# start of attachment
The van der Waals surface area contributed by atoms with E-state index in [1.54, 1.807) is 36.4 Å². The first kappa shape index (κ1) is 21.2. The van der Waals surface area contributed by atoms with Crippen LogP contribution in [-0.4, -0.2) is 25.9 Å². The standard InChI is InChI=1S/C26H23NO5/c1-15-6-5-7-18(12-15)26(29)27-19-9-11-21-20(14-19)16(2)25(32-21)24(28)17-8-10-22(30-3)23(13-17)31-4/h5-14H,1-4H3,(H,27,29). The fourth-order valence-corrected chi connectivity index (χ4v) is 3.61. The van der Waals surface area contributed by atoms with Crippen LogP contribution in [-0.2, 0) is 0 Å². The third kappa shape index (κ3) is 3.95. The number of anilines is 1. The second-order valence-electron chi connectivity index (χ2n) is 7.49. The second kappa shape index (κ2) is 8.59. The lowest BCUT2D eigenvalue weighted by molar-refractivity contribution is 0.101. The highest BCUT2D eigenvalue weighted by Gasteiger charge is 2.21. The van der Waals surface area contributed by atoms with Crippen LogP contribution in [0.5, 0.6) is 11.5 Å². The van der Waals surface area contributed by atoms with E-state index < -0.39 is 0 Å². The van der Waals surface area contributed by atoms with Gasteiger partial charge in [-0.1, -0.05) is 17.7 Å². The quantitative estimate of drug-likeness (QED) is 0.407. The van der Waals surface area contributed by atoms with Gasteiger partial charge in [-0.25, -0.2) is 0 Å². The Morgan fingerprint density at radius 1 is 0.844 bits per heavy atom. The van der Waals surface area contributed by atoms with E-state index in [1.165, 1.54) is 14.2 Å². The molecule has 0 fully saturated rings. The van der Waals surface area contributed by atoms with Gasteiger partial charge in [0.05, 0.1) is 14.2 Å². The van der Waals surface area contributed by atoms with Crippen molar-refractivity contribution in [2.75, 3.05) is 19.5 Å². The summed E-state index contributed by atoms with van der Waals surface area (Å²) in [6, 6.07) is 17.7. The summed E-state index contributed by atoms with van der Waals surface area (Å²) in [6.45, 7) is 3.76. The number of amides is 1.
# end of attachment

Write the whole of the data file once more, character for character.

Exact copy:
The van der Waals surface area contributed by atoms with E-state index in [1.54, 1.807) is 36.4 Å². The first kappa shape index (κ1) is 21.2. The van der Waals surface area contributed by atoms with Crippen LogP contribution in [-0.4, -0.2) is 25.9 Å². The standard InChI is InChI=1S/C26H23NO5/c1-15-6-5-7-18(12-15)26(29)27-19-9-11-21-20(14-19)16(2)25(32-21)24(28)17-8-10-22(30-3)23(13-17)31-4/h5-14H,1-4H3,(H,27,29). The fourth-order valence-corrected chi connectivity index (χ4v) is 3.61. The van der Waals surface area contributed by atoms with Crippen LogP contribution in [-0.2, 0) is 0 Å². The third kappa shape index (κ3) is 3.95. The number of anilines is 1. The second-order valence-electron chi connectivity index (χ2n) is 7.49. The second kappa shape index (κ2) is 8.59. The lowest BCUT2D eigenvalue weighted by molar-refractivity contribution is 0.101. The highest BCUT2D eigenvalue weighted by Gasteiger charge is 2.21. The van der Waals surface area contributed by atoms with Crippen LogP contribution in [0.5, 0.6) is 11.5 Å². The van der Waals surface area contributed by atoms with E-state index < -0.39 is 0 Å². The van der Waals surface area contributed by atoms with Gasteiger partial charge in [-0.1, -0.05) is 17.7 Å². The quantitative estimate of drug-likeness (QED) is 0.407. The van der Waals surface area contributed by atoms with Gasteiger partial charge in [-0.25, -0.2) is 0 Å². The Morgan fingerprint density at radius 1 is 0.844 bits per heavy atom. The van der Waals surface area contributed by atoms with E-state index in [1.165, 1.54) is 14.2 Å². The molecule has 0 fully saturated rings. The van der Waals surface area contributed by atoms with Gasteiger partial charge in [0.05, 0.1) is 14.2 Å². The van der Waals surface area contributed by atoms with Crippen molar-refractivity contribution in [2.75, 3.05) is 19.5 Å². The summed E-state index contributed by atoms with van der Waals surface area (Å²) in [6, 6.07) is 17.7. The summed E-state index contributed by atoms with van der Waals surface area (Å²) in [6.45, 7) is 3.76. The number of amides is 1.